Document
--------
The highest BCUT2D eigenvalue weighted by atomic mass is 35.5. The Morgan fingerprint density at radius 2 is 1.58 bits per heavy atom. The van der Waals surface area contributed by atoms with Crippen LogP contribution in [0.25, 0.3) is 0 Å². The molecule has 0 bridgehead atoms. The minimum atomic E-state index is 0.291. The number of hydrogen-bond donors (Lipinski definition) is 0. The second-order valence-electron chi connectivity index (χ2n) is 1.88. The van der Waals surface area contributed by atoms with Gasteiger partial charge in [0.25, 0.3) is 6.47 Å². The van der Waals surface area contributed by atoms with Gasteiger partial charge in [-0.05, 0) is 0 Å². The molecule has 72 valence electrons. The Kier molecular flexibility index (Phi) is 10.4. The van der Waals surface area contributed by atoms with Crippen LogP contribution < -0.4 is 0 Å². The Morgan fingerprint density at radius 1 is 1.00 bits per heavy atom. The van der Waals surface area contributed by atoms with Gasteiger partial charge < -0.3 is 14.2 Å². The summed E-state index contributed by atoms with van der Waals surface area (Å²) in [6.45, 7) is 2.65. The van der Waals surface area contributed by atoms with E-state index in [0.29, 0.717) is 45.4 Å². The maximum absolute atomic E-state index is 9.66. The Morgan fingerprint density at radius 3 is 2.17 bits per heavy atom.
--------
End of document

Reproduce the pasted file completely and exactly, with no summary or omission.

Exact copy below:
The highest BCUT2D eigenvalue weighted by atomic mass is 35.5. The Morgan fingerprint density at radius 2 is 1.58 bits per heavy atom. The van der Waals surface area contributed by atoms with Crippen LogP contribution in [0.25, 0.3) is 0 Å². The molecule has 0 bridgehead atoms. The minimum atomic E-state index is 0.291. The number of hydrogen-bond donors (Lipinski definition) is 0. The second-order valence-electron chi connectivity index (χ2n) is 1.88. The van der Waals surface area contributed by atoms with Gasteiger partial charge in [0.25, 0.3) is 6.47 Å². The van der Waals surface area contributed by atoms with Gasteiger partial charge in [-0.05, 0) is 0 Å². The molecule has 72 valence electrons. The Kier molecular flexibility index (Phi) is 10.4. The van der Waals surface area contributed by atoms with Crippen LogP contribution < -0.4 is 0 Å². The Morgan fingerprint density at radius 1 is 1.00 bits per heavy atom. The van der Waals surface area contributed by atoms with Gasteiger partial charge < -0.3 is 14.2 Å². The summed E-state index contributed by atoms with van der Waals surface area (Å²) in [6.45, 7) is 2.65. The van der Waals surface area contributed by atoms with E-state index in [0.29, 0.717) is 45.4 Å². The maximum absolute atomic E-state index is 9.66. The Morgan fingerprint density at radius 3 is 2.17 bits per heavy atom.